Security Street Smarts – Staying Safe on Campus
We all know that moving onto a major college campus comes with not only lots of new and exciting
opportunities but with some new challenges as well! Every campus has its own flavor, and while
there are many staff and community members dedicated to making your experience at Brown as productive
and successful as possible, there are certainly hazards as well. And no matter how safe and secure
we think things are, there are some common risks associated with any campus that you should be aware of.
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October is National Cyber Security
Safe and secure computing is a year round endeavor, but in October we make a special effort to get the word out.
As in past years, we join with the National Cyber Security Alliance (www.staysafeonline.org) during the month to remind you of the dangers that lurk in cyber space and what you can do to protect yourself and your computer.
Each week we will focus on a different topic, such as identity theft or malware threats. Our mascot, Cy Bear, will offer tips and information about the week's online quiz and the fabulous prizes you could win.
Visit our Cyber Security Awareness Month site for more details.
Meet CIS's new VP, Michael Pickett
For this edition, we step back from the security front lines and profile Michael P. Pickett, CIS's new Vice President and CIO.
Pickett, who started at CIS on July 1st, comes to Brown after a 24-year association with Duke University, most recently as its Deputy Chief Information Officer. He began work there in 1983 as a systems coordinator in the Duke Medical Center, leading the team that created and supported the medical center’s first local area network (LAN).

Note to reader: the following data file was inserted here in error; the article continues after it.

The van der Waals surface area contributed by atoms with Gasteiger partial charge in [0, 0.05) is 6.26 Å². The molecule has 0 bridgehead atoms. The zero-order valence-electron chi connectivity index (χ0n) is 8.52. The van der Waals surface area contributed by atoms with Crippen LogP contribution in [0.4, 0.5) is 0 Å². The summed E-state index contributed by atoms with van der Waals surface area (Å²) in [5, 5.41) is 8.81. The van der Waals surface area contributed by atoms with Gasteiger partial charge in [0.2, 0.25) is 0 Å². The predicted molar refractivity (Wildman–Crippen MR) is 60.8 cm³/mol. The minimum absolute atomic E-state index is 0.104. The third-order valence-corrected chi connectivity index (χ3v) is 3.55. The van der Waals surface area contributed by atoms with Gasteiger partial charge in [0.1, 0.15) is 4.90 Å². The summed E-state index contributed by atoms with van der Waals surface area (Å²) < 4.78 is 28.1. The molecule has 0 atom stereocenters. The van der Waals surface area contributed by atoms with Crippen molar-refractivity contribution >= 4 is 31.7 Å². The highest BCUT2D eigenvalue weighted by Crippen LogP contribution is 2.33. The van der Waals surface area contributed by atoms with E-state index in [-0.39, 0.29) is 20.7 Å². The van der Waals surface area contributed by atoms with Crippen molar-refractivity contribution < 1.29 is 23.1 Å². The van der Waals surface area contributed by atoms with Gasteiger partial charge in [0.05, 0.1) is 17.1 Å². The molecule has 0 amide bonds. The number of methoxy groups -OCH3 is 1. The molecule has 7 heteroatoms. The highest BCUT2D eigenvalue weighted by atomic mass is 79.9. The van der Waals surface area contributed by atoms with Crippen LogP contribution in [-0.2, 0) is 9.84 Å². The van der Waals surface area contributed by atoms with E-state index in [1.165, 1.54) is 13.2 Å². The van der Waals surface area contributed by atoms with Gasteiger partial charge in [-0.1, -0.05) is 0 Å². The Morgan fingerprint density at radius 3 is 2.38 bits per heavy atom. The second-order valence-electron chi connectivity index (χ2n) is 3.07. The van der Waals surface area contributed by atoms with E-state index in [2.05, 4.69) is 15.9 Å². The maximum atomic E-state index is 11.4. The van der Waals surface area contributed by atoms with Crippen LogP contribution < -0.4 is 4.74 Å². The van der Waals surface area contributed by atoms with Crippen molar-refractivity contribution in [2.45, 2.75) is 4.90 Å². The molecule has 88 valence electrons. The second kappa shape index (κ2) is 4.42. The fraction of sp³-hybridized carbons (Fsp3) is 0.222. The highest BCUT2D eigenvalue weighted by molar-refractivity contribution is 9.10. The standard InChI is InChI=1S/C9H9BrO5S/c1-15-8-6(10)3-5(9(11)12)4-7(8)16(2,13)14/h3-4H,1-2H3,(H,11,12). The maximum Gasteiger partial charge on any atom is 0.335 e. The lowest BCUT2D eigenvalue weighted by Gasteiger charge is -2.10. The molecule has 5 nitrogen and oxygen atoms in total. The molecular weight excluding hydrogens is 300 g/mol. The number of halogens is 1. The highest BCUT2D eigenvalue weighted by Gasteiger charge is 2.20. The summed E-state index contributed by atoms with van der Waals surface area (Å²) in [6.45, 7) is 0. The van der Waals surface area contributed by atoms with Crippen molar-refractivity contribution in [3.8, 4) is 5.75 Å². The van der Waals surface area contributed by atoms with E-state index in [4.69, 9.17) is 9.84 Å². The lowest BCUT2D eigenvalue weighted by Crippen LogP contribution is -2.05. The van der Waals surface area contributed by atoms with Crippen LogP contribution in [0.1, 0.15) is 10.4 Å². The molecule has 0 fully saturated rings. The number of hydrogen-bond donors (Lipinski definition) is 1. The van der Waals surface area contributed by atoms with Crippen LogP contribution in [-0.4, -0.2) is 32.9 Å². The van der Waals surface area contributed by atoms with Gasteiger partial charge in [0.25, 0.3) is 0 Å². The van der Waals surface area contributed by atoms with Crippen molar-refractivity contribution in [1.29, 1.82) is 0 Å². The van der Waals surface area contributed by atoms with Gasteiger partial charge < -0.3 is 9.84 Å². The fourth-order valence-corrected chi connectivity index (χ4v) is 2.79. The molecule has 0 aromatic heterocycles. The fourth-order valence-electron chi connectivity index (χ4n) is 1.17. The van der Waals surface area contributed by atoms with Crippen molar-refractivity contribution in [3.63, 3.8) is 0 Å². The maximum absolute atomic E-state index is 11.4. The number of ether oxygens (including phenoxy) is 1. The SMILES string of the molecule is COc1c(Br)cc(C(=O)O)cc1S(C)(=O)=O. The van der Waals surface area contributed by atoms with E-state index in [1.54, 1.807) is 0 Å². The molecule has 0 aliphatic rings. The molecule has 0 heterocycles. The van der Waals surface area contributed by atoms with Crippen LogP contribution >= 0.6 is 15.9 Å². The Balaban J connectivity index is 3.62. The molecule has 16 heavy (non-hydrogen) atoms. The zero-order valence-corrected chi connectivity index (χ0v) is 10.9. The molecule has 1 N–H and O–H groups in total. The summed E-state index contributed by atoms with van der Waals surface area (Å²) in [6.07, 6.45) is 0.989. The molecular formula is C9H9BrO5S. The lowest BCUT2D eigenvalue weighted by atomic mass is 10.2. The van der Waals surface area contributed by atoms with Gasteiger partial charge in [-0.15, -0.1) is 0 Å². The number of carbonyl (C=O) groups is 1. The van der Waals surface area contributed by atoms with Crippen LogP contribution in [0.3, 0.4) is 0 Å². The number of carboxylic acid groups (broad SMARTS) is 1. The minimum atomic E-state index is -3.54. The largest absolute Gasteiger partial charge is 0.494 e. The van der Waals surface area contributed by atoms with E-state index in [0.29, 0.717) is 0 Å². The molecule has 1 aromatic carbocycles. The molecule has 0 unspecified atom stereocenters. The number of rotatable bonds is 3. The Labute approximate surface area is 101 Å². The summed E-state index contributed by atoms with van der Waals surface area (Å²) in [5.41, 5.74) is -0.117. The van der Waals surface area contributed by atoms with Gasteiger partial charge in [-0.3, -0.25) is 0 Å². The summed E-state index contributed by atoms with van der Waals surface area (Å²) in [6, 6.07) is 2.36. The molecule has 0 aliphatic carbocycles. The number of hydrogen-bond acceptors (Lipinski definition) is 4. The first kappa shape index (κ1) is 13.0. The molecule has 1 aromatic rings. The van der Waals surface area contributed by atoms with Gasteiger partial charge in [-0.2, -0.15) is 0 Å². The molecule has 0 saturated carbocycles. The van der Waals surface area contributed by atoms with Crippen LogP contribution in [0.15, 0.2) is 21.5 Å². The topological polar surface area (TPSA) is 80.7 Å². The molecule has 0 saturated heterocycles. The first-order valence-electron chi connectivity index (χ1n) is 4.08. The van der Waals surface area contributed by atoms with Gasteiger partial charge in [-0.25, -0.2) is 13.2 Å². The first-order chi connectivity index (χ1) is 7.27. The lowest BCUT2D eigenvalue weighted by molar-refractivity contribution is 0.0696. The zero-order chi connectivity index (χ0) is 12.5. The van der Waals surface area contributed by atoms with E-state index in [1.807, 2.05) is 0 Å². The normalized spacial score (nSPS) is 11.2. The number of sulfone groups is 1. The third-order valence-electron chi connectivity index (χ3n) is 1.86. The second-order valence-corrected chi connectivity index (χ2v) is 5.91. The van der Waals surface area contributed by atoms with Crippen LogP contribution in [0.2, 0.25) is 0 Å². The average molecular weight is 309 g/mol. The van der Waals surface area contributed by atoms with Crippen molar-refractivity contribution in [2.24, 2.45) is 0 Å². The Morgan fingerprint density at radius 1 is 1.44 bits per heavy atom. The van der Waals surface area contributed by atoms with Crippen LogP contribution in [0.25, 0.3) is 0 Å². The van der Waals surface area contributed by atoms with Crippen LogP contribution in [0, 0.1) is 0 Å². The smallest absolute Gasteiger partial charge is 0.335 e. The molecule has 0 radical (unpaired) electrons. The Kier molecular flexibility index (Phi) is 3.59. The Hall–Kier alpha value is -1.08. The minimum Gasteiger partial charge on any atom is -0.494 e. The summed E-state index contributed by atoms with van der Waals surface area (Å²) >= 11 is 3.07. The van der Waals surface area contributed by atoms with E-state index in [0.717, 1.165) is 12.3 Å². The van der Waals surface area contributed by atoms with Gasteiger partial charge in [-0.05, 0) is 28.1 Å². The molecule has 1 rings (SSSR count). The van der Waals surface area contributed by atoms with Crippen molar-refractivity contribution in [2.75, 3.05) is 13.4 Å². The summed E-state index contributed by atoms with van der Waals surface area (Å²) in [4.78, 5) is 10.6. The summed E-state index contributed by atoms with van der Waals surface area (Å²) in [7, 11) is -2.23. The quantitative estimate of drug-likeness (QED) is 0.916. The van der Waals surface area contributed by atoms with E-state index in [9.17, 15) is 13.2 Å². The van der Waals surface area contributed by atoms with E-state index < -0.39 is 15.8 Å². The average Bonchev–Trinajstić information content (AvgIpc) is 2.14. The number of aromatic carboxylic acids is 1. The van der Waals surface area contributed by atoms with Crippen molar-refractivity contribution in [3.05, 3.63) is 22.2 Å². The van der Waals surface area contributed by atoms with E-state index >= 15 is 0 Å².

He continued his involvement with workstation and network development, creating distributed client server applications in a variety of administrative and clinical areas. In 1992 he was appointed Associate Chief Information Officer, becoming part of a senior leadership team that created the campus-wide Office of Information Technology.
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A Security Myth
Myth: If I don't open any attachments, my computer won't get infected.
Truth: Modern email messages consist of more than just a text message
and the occasional attachment. Email messages are often composed
in HTML. That makes the message a webpage, complete with graphics,
pictures, links, and scripts. Those eye-pleasing graphics and pictures
can camouflage all manner of nasties, and clicking on the embedded
links can take you on a phishing trip or tempt you to download malware,
and invisible scripts can unleash their mischief as soon as you open
the email. And the attachment? That's just the sucker punch!
What to do: Always use high-quality, anti-virus software and keep
it up-to-date. Apply patches and updates regularly and promptly. If you use Outlook, activate the Junk E-mail Filter,
which also provides protection against phishing emails.
More information: http://office.microsoft.com/en-us/outlook/HP052429671033.aspx
Republished with permission from OUCH!
SANS Institute Security Newsletter for Computer Users, v4 #3
Check out the "Protecting Brown Information"
class schedule at training.brown.edu.